How to Harness Creativity on a Deadline

A woman sits on the floor of a neutrally styled apartment working at a laptop on her lap.

The ultimate inspiration can sometimes be the deadline.

Headlines and deadlines. As a writer, those two things are constants in my life. And even so, the latter sometimes still catches me off guard occasionally.

A last-minute request from an editor with a tight deadline can send me into a state of severe writer’s block, even if I’m well-prepared and knowledgeable about the assignment.

It’s a little like asking a singer to belt out a tune on the spot or requesting a joke from a comedian when they haven’t prepared any material in advance. One of the biggest myths about creativity is that it’s always flowing and it’s easy to tap into. For many people, a deadline can suck the well dry -- so having a method for getting things done quickly (no matter how uninspired you feel) is worth your while.

Time pressure can make creativity difficult - but not impossible

Some researchers have called deadlines the enemy of creativity. 

Harvard Business Professor Teresa Amabile, who has researched creativity in the workplace, found in one study that “people were most creative most of the time when they were under low to moderate time pressure. That's when the new ideas came out, that's when the creative solutions to problems came out.” 

There are some caveats, though, her research found. 

“There were some instances where people were under time pressure, where they absolutely understood the need for the time pressure like a competitor was about to come out with a product just like theirs and they had to get there first, or there was a desperate customer in need, there's a desperate societal need in some cases,” she said.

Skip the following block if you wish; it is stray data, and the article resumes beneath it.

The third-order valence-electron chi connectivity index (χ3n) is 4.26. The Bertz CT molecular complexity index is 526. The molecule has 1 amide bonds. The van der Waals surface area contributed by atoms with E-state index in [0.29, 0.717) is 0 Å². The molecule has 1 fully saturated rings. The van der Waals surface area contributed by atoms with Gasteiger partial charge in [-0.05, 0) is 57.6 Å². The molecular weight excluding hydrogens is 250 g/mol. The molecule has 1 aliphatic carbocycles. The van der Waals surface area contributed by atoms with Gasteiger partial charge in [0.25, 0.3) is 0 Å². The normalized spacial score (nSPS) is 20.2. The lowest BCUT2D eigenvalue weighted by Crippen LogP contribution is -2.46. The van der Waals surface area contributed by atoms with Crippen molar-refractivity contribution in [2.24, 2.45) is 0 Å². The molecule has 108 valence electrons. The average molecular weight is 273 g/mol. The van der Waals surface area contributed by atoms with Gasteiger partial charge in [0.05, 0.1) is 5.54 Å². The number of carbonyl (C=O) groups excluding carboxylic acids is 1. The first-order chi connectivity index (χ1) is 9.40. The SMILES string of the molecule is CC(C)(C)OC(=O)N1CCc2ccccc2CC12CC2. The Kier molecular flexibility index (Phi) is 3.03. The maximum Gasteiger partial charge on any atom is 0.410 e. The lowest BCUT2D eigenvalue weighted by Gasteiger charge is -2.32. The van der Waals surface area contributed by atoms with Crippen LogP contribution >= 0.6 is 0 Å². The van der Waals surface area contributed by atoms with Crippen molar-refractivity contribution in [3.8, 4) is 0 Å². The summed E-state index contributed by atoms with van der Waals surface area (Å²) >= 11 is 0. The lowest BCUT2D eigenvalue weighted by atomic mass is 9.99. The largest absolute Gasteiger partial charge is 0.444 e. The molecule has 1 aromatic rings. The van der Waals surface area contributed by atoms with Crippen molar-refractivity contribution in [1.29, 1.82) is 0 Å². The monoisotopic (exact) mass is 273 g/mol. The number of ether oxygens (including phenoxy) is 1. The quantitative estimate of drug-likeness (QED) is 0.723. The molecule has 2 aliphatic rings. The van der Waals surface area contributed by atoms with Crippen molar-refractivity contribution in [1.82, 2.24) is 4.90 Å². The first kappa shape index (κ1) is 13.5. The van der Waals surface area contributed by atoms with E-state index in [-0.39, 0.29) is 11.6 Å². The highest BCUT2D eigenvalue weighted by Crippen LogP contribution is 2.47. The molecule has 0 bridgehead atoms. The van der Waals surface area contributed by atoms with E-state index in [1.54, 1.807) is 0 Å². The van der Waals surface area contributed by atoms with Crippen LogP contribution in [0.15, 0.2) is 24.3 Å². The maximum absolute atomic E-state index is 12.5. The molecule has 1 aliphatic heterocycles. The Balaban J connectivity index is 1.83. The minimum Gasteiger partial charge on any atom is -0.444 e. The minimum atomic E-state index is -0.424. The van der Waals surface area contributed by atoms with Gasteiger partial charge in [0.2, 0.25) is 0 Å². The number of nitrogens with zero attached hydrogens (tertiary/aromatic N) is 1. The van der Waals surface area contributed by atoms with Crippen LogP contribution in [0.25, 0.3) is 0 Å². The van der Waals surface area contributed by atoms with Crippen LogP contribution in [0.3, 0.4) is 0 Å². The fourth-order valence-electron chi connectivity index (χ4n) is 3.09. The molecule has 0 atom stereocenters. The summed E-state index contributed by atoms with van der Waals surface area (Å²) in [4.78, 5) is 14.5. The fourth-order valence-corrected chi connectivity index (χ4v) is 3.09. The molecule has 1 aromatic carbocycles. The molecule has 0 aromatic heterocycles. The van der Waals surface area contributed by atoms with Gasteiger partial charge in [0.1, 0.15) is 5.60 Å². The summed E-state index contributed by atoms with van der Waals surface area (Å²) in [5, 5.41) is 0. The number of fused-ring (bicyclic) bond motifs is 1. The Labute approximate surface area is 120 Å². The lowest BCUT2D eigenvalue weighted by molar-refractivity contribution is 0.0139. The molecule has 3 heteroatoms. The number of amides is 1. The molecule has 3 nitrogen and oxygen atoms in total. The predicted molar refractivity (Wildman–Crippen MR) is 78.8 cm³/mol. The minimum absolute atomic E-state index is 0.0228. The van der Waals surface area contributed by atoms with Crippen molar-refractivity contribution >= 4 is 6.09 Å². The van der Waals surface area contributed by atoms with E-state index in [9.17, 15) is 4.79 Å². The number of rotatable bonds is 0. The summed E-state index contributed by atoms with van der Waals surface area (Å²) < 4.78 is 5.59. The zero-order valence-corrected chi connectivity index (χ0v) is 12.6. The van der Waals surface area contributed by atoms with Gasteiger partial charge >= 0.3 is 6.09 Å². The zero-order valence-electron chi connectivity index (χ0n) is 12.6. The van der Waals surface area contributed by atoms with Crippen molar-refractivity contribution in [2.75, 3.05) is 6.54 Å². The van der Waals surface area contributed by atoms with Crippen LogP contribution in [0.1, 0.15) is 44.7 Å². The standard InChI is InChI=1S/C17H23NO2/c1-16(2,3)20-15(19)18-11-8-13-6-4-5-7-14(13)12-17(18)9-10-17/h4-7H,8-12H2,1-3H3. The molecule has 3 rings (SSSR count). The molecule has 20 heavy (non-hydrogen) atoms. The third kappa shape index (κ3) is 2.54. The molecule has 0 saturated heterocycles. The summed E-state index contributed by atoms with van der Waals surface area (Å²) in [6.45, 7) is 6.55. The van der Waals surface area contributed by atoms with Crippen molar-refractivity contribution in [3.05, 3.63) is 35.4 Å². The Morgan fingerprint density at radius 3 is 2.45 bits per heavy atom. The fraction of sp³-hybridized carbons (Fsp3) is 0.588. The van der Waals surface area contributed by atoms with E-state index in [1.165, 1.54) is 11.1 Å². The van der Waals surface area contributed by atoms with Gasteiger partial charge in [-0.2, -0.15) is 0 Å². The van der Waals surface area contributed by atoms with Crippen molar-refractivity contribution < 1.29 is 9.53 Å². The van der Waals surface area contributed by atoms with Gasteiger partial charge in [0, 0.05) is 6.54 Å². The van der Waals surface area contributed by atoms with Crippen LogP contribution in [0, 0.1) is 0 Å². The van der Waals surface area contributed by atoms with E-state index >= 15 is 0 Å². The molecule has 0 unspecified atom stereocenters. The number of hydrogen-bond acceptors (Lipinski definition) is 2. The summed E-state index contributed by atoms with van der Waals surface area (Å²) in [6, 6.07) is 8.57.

“If people and companies feel that they have a real deadline, they understand it, they buy into it. They feel great meaning in what they're doing. They understand the importance of what they're doing, and the importance of doing it fast, and if they're protected, or if they can protect themselves so they can focus, they're much more likely to be creative.”

Amabile also found that allowing people to have “quiet time” where they work solo and construct their own perfect conditions for creativity can be a successful technique for teams.

For some, the pressure of a deadline is inspiring in itself -- but if you’re not one of those people, here’s how you manage to tap into that reservoir of creativity when you’re in a time crunch. 

Set the mood

Ask enough artists how they create and you’ll likely find that there is a great deal of ritual that goes into their work. Some people find they’re most creative early in the morning and some late at night. Some need absolute quiet and others like to have background noise. 

Developing your personal creative process can be one of the most important parts of your work.

Pinpoint whatever it is for you and the next time you're under pressure, start by setting the mood. Even when you can’t control a deadline you can control some other factors around you.

Amabile found in her research of teams that protecting space that allows people to be creative is important, especially on deadlines. If you are a manager asking your team to work fast, be open to asking your team members what conditions they need set up in order to be productive and creative.

Setting the mood is a signal to your brain that it’s time to get creative. Taking the time to make a cup of coffee or clean your desk, if that is your ritual, can put you in the right headspace to do what you do best, even if you don’t have a lot of time.